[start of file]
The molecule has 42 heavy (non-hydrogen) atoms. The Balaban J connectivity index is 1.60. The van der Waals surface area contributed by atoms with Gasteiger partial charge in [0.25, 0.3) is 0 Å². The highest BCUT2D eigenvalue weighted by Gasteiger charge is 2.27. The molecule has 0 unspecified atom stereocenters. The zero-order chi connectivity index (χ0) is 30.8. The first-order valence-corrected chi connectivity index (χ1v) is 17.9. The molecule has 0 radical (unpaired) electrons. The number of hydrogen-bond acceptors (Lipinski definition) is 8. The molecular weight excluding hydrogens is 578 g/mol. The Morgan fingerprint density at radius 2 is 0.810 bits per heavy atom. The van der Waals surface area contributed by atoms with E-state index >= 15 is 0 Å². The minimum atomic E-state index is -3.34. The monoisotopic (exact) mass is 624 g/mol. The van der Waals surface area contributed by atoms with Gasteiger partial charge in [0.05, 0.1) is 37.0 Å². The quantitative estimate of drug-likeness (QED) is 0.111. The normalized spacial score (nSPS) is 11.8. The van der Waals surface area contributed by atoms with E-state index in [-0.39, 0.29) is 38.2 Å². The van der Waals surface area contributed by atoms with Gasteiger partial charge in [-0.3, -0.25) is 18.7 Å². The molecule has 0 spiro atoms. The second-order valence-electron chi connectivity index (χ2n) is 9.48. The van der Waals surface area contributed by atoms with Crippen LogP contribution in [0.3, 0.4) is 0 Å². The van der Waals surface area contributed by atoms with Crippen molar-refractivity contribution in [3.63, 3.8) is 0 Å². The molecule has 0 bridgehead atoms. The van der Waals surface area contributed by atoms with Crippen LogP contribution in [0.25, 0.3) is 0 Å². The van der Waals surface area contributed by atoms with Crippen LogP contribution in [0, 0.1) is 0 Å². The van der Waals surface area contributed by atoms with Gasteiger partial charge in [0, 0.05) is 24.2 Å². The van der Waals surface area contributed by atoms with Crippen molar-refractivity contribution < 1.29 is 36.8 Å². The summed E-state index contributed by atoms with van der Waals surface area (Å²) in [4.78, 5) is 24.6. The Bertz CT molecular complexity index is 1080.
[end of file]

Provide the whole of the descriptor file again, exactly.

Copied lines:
The molecule has 42 heavy (non-hydrogen) atoms. The Balaban J connectivity index is 1.60. The van der Waals surface area contributed by atoms with Gasteiger partial charge in [0.25, 0.3) is 0 Å². The highest BCUT2D eigenvalue weighted by Gasteiger charge is 2.27. The molecule has 0 unspecified atom stereocenters. The zero-order chi connectivity index (χ0) is 30.8. The first-order valence-corrected chi connectivity index (χ1v) is 17.9. The molecule has 0 radical (unpaired) electrons. The number of hydrogen-bond acceptors (Lipinski definition) is 8. The molecular weight excluding hydrogens is 578 g/mol. The Morgan fingerprint density at radius 2 is 0.810 bits per heavy atom. The van der Waals surface area contributed by atoms with E-state index >= 15 is 0 Å². The minimum atomic E-state index is -3.34. The monoisotopic (exact) mass is 624 g/mol. The van der Waals surface area contributed by atoms with Gasteiger partial charge in [0.05, 0.1) is 37.0 Å². The quantitative estimate of drug-likeness (QED) is 0.111. The normalized spacial score (nSPS) is 11.8. The van der Waals surface area contributed by atoms with E-state index in [-0.39, 0.29) is 38.2 Å². The van der Waals surface area contributed by atoms with Gasteiger partial charge in [-0.3, -0.25) is 18.7 Å². The molecule has 0 spiro atoms. The second-order valence-electron chi connectivity index (χ2n) is 9.48. The van der Waals surface area contributed by atoms with Crippen LogP contribution in [0.3, 0.4) is 0 Å². The van der Waals surface area contributed by atoms with Crippen molar-refractivity contribution in [3.63, 3.8) is 0 Å². The molecule has 0 bridgehead atoms. The van der Waals surface area contributed by atoms with Crippen LogP contribution in [0.25, 0.3) is 0 Å². The van der Waals surface area contributed by atoms with Crippen LogP contribution in [0, 0.1) is 0 Å². The van der Waals surface area contributed by atoms with Gasteiger partial charge in [0, 0.05) is 24.2 Å². The van der Waals surface area contributed by atoms with Crippen molar-refractivity contribution < 1.29 is 36.8 Å². The summed E-state index contributed by atoms with van der Waals surface area (Å²) in [4.78, 5) is 24.6. The Bertz CT molecular complexity index is 1080.